As long as gardeners have existed, they’ve sought to extend their growing seasons beyond the limits of winter’s shutdown.
Gardening history is dotted with an arsenal of methods created to rebuff frost and snow, such as cold frames, greenhouses, row covers, carefully-placed compost piles, and cloches.
A relatively recent entry in the fight to defy the local weather is the walipini greenhouse aka the pit greenhouse aka the underground greenhouse aka the earth-sheltered greenhouse.
I like to think of this innovative structure as a full-throated battle roar against both freezing and sweltering temperatures rather than the defiant squeak made by temporary measures. The underground greenhouse is no small effort, but when in place, it takes advantage of two geological assists — the angle of the sun in winter and the relatively consistent temperature of the earth — to keep your produce producing no matter what the weather outdoors.
What Is a Walipini?
A walipini is, put simply, a rectangular pit dug into the ground and covered with a double layer of plastic. The angle of the upper rim of the pit and the coordinating layers of plastic or glass are calculated to capture as much winter sunlight as possible. This warms the air in the space and when coupled with the relatively temperate conditions of the earth below the frost line, creates a warm environment for plants to grow. Though I’m sure the true performance varies by region, some areas boast that they can grow vegetables year-round.
The name “walipini” (from a native Bolivian Aymara word for “place of warmth”) seems to imply that the deeply-dug structures are an ancient indigenous design. Many articles online (one of my own included) have made that historical error. The required use of glazing glass or plastic would have made that an impossible endeavor for most of time.
The reality is the walipini is a recent innovation in agriculture. It was first developed in La Paz, Boliva in the 1990s as a philanthropic food-security project developed by the Benson Institute, a part of the Church of Latter-Day Saints. They undoubtedly took inspiration from pre-revolution Russian underground greenhouses and Victorian-era pineapple pits that had been used in parts of Great Britain. Both of these relatively cold regions used huge amounts of decomposing manure, dug the floor beyond the frost line, and covered the roof with glass to create the warm temperature required by the tropical plants grown there.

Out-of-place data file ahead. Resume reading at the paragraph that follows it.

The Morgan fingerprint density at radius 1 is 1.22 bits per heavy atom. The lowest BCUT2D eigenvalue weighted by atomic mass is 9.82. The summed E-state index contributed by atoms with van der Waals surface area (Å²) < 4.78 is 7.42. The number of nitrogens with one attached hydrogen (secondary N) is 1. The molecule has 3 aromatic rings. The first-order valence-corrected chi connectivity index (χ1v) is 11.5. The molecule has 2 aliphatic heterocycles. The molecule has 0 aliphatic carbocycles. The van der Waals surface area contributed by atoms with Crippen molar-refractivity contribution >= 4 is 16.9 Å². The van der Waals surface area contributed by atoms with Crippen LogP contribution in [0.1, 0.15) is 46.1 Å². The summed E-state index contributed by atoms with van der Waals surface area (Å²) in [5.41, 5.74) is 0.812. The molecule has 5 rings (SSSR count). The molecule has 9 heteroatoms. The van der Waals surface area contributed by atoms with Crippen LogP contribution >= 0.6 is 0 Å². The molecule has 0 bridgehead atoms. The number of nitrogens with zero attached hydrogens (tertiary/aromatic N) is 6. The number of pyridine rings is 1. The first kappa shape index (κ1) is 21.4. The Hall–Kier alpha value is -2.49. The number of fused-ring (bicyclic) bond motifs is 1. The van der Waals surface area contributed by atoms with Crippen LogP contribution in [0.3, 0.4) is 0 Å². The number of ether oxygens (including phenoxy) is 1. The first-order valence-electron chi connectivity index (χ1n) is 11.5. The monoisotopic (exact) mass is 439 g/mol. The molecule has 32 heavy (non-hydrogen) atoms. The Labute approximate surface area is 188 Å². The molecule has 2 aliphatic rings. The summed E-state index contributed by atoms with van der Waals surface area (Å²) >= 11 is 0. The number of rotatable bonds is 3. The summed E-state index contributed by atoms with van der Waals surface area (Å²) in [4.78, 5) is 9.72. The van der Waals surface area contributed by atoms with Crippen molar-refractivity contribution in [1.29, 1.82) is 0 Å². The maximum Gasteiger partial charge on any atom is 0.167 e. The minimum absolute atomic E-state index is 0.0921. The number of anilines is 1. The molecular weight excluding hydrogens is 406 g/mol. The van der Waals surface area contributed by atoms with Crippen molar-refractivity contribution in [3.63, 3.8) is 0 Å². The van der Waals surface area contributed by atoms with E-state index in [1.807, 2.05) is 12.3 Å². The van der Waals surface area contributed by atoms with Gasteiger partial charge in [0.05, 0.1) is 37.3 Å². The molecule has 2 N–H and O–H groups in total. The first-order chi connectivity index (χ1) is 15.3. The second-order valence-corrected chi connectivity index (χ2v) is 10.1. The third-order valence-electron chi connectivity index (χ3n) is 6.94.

The original walipini was used in the same manner — it extended the growing season for the mountain villagers of La Paz for several years while it was implemented. Sun came in, cold stayed out, and plants grew.
The impact of this concept extended far beyond a 90s-era volunteer project. Folks have long known that underground houses can capture the relatively stable temperature of the earth to moderate an indoor setting, but the appeal of using that same method for preserving plants was undeniable. What the walipini did was make the construction of an underground greenhouse accessible to the average joe.
Greenhouses are typically pretty expensive. Walipinis can be made with recycled materials (and a lot of sweat).
How Does an Underground Greenhouse Work?
“The Walipini utilizes nature’s resources to provide a warm, stable, well-lit environment for year-round vegetable production. Locating the growing area 6 feet to 8 feet underground and capturing and storing daytime solar radiation are the most important principles in building a successful walipini.”
“The walipini, in simplest terms, is a rectangular hole in the ground 6 feet to 8 feet deep covered by plastic sheeting. The longest area of the rectangle faces the winter sun – to the north in the southern hemisphere and to the south in the northern hemisphere. A thick wall of rammed earth at the back of the building and a much lower wall at the front provide the needed angle for the plastic sheet roof. This roof seals the hole, provides an insulating airspace between the two layers of plastic (a sheet on the top and another on the bottom of the roof/poles), and allows the sun’s rays to penetrate creating a warm, stable environment for plant growth.”
Or if an infographic is more your style …
What Are Some Considerations I Need to Keep in Mind?
Angle of the Sun
The original walipini design was specifically suited for Bolivia. This means that the sun-specific specifications were designed for latitudes in that region, and to transpose them unchanged to your location — an error made more often than you may believe — would frustrate your efforts to capture as much sunlight as possible.
In simplified terms, this means any northern hemisphere growers will need to locate their walipini on a south-facing hill, and ensure the southern retaining wall is lower than the northern to allow as much sunlight as possible to enter. I can’t get much more specific than that because you’ll have to do the calculations based on your land’s specific latitude.